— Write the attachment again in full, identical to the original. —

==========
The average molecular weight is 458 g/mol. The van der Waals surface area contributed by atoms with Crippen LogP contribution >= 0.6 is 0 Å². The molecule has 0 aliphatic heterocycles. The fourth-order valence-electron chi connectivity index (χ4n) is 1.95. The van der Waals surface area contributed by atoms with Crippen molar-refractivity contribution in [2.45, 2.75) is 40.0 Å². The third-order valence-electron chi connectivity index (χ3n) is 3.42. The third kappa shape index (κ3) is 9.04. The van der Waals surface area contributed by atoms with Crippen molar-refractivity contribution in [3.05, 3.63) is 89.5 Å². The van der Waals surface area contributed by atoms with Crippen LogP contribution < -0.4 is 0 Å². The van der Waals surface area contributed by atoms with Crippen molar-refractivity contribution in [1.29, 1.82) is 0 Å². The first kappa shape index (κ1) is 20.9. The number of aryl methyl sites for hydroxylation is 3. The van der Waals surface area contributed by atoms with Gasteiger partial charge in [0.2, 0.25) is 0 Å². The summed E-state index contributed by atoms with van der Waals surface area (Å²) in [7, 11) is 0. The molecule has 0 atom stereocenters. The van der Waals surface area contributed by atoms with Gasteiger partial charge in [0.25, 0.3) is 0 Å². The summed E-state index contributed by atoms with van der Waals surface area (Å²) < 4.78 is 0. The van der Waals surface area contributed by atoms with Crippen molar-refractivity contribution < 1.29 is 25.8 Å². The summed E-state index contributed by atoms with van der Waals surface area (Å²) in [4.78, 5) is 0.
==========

The average molecular weight is 458 g/mol. The van der Waals surface area contributed by atoms with Crippen LogP contribution >= 0.6 is 0 Å². The molecule has 0 aliphatic heterocycles. The fourth-order valence-electron chi connectivity index (χ4n) is 1.95. The van der Waals surface area contributed by atoms with Crippen molar-refractivity contribution in [2.45, 2.75) is 40.0 Å². The third-order valence-electron chi connectivity index (χ3n) is 3.42. The third kappa shape index (κ3) is 9.04. The van der Waals surface area contributed by atoms with Crippen molar-refractivity contribution in [3.05, 3.63) is 89.5 Å². The van der Waals surface area contributed by atoms with Crippen LogP contribution < -0.4 is 0 Å². The van der Waals surface area contributed by atoms with Crippen molar-refractivity contribution in [1.29, 1.82) is 0 Å². The first kappa shape index (κ1) is 20.9. The number of aryl methyl sites for hydroxylation is 3. The van der Waals surface area contributed by atoms with Gasteiger partial charge in [0.2, 0.25) is 0 Å². The summed E-state index contributed by atoms with van der Waals surface area (Å²) in [7, 11) is 0. The molecule has 0 atom stereocenters. The van der Waals surface area contributed by atoms with Gasteiger partial charge in [0.25, 0.3) is 0 Å². The summed E-state index contributed by atoms with van der Waals surface area (Å²) < 4.78 is 0. The van der Waals surface area contributed by atoms with Crippen molar-refractivity contribution < 1.29 is 25.8 Å². The summed E-state index contributed by atoms with van der Waals surface area (Å²) in [4.78, 5) is 0.